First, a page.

The first thing that stands out is that Choo is essentially a platoon player. Solid walk-rate aside, his numbers against left-handed pitchers have spiraled downward at an alarming rate. Here’s a look at his numbers over the past three seasons:
As you can see, Choo is hitting a meager .175 against southpaws this season. Even more unsettling is that he’s slugged just .204 without a single homerun in 169 plate appearances. To put those numbers in perspective– Choo would rank 6th in batting average and 10th in slugging AMONG NL PITCHERS (min. 50 PA). If this were one outlier season I could overlook it, but it’s been a steady decline that cannot be ignored. Essentially you’d be paying $16MM per season for a player who would hit like a second pitcher in your lineup when there’s a lefty on the mound. In a division that already features lefties like Cliff Lee, Cole Hamels, Gio Gonzalez and Mike Minor.
Another red flag is his defense. Choo has played center field almost exclusively this year. Problem is– he’s not a center fielder. The only way I can explain that is with two simple words: Dusty Baker. But that’s a whole other blog post. Let’s take a look at Choo’s defense from the sabermetric side:
In 2011, playing right field exclusively, Choo had the metrics of a league average outfielder. Playing the same position in 2012 in the same ballpark, his numbers dropped dramatically. His UZR (Ultimate Zone Rating) fell from 2.1 to -16.7 and his DRS (Defensive Runs Saved) nose-dived from +3 to -12. So far in 2013 the trend has continued. He’s on pace to surpass his lowly UZR from 2012, and his -13 DRS thus far ranks dead last amongst qualified outfielders.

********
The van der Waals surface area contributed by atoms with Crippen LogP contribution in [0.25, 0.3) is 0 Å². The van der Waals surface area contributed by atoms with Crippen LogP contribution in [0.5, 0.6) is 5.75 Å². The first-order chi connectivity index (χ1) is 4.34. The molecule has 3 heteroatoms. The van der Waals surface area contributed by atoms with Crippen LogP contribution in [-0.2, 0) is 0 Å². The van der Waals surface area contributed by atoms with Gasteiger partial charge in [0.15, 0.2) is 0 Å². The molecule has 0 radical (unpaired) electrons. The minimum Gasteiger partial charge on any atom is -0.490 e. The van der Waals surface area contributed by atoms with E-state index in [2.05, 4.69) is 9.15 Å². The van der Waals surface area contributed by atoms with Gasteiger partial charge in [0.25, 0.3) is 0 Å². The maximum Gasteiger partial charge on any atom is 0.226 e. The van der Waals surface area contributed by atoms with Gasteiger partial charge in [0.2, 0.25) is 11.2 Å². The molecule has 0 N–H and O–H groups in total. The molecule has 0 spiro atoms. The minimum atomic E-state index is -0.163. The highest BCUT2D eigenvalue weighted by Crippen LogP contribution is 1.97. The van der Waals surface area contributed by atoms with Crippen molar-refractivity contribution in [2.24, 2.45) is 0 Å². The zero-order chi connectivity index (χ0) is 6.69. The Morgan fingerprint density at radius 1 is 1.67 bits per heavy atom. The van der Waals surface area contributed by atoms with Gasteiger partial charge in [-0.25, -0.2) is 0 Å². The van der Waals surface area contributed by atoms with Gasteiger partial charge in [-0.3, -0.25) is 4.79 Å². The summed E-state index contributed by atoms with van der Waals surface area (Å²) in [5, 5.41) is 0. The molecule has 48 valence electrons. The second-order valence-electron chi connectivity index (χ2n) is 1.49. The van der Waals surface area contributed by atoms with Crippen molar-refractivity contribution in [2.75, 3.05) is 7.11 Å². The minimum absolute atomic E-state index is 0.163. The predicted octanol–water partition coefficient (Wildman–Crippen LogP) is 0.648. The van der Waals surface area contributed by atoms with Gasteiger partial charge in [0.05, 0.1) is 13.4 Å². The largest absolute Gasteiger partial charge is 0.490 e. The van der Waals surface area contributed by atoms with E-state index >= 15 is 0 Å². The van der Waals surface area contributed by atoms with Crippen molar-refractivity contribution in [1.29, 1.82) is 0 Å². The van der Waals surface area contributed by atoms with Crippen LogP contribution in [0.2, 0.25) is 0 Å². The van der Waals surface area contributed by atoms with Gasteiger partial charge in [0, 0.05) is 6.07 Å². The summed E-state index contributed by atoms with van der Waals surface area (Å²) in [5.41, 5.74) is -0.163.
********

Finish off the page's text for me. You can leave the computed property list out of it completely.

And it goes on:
I know the skeptics will say that defensive metrics are a work in progress and often flawed themselves– and they’re right. However I think they’re a reasonably reliable indicator of defensive performance. Certainly a good outfielder isn’t going to put up metrics that terrible. Not for two consecutive seasons. The sample size at this point is large enough.
In summation, I’m going to reiterate what I said to start this — Shin-Soo Choo is a pretty good player. You have to like a guy getting on base at a 40% clip regardless of his aforementioned flaws. I just don’t think he’s the right player for the Mets. He’s a great complimentary player for a team that’s a player away. He’s not a building block for a team looking to find it’s identity. Choo doesn’t posses the impact tools that the Mets need. At least not at that price. What’s a .400 OBP if you don’t have the players behind him to bring him in? I think the money could be better spent on a few players that could help in multiple spots, or even *gasp* saved for another time. There’s a great feeling around this team right now, and I don’t want to rush to sign a player who will cripple us financially in the future. We’ve been through that before. We’re finally about to get out from under that rock. Better days are nearing. Let’s get it right this time.
About the Author: Kirk Cahill
Kirk is a native New Yorker and lifelong Mets fan. He's recently taken to blogging and enjoys following prospects and frequenting minor league games. You can follow him on Twitter @KirkC_.